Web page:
i. Sometimes Paul called giving a koinonia, which means “fellowship, sharing” (2 Corinthians 8:4, 9:13, Romans 15:26).
ii. Sometimes Paul called giving a diakonia, which means “a practical service or ministry” (2 Corinthians 8:4, 9:1, 9:12-13).
B. Concluding words.
1. (5-9) Paul’s plan to visit the Corinthian Christians.
Now I will come to you when I pass through Macedonia (for I am passing through Macedonia). And it may be that I will remain, or even spend the winter with you, that you may send me on my journey, wherever I go. For I do not wish to see you now on the way; but I hope to stay a while with you, if the Lord permits. But I will tarry in Ephesus until Pentecost. For a great and effective door has opened to me, and there are many adversaries.
a. If the Lord permits: Paul leaves all his plans up to the will of the Lord. He planned to go through the region of Macedonia, visiting Corinth. But things happened differently than he planned. Instead, Paul made a soon, painful visit to Corinth to personally confront them in some areas.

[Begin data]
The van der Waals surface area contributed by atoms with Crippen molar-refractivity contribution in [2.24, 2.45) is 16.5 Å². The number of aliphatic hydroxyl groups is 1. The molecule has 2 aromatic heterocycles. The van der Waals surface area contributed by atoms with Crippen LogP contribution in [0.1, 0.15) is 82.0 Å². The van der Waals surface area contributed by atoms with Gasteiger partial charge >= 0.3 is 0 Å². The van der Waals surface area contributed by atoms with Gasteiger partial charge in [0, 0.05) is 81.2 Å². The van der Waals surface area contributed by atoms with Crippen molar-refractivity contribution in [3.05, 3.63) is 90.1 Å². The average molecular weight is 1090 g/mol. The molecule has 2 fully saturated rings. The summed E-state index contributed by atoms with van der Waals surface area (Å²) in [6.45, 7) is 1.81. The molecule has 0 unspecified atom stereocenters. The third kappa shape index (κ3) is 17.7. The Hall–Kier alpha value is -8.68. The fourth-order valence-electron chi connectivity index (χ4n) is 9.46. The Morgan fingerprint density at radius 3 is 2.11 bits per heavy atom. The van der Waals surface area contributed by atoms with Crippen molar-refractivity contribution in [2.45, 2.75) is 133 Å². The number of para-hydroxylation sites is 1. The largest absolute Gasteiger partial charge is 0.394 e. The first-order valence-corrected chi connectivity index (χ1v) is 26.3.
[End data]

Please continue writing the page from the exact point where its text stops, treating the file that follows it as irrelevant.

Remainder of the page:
i. “I know the fascination of having a programme, and having everything in order, and knowing where we are going; but let us leave room, at any rate, for the interference of God.” (Morgan)
b. I will tarry in Ephesus… for a great and effective door has opened to me. Why didn’t Paul go to Corinth immediately? Because he sees that God had given opportunity now in Ephesus. Paul wisely relied not only on his own desires, but also on God’s open doors. Paul knew the secret of directed service.
c. For a great and effective door has opened to me, and there are many adversaries: Paul also knew that opposition often accompanies opportunities. Acts 19 speaks of both the opportunities and opposition Paul had in Ephesus at this time.